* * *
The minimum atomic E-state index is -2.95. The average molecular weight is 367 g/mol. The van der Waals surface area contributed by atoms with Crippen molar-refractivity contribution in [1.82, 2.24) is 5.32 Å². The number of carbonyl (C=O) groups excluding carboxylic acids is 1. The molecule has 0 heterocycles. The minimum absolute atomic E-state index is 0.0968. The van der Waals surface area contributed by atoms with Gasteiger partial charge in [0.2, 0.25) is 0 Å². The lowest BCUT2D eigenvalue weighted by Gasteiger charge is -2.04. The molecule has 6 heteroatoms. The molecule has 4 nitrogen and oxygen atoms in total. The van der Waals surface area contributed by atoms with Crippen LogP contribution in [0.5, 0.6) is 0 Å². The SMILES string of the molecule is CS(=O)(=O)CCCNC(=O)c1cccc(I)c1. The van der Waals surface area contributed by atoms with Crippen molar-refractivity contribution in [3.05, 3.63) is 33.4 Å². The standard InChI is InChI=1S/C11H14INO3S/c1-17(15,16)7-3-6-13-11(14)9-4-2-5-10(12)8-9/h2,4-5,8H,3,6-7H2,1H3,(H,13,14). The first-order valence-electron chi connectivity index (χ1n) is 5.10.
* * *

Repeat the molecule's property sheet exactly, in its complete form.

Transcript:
The minimum atomic E-state index is -2.95. The average molecular weight is 367 g/mol. The van der Waals surface area contributed by atoms with Crippen molar-refractivity contribution in [1.82, 2.24) is 5.32 Å². The number of carbonyl (C=O) groups excluding carboxylic acids is 1. The molecule has 0 heterocycles. The minimum absolute atomic E-state index is 0.0968. The van der Waals surface area contributed by atoms with Gasteiger partial charge in [0.2, 0.25) is 0 Å². The lowest BCUT2D eigenvalue weighted by Gasteiger charge is -2.04. The molecule has 6 heteroatoms. The molecule has 4 nitrogen and oxygen atoms in total. The van der Waals surface area contributed by atoms with Crippen LogP contribution in [0.5, 0.6) is 0 Å². The SMILES string of the molecule is CS(=O)(=O)CCCNC(=O)c1cccc(I)c1. The van der Waals surface area contributed by atoms with Crippen molar-refractivity contribution in [3.05, 3.63) is 33.4 Å². The standard InChI is InChI=1S/C11H14INO3S/c1-17(15,16)7-3-6-13-11(14)9-4-2-5-10(12)8-9/h2,4-5,8H,3,6-7H2,1H3,(H,13,14). The first-order valence-electron chi connectivity index (χ1n) is 5.10.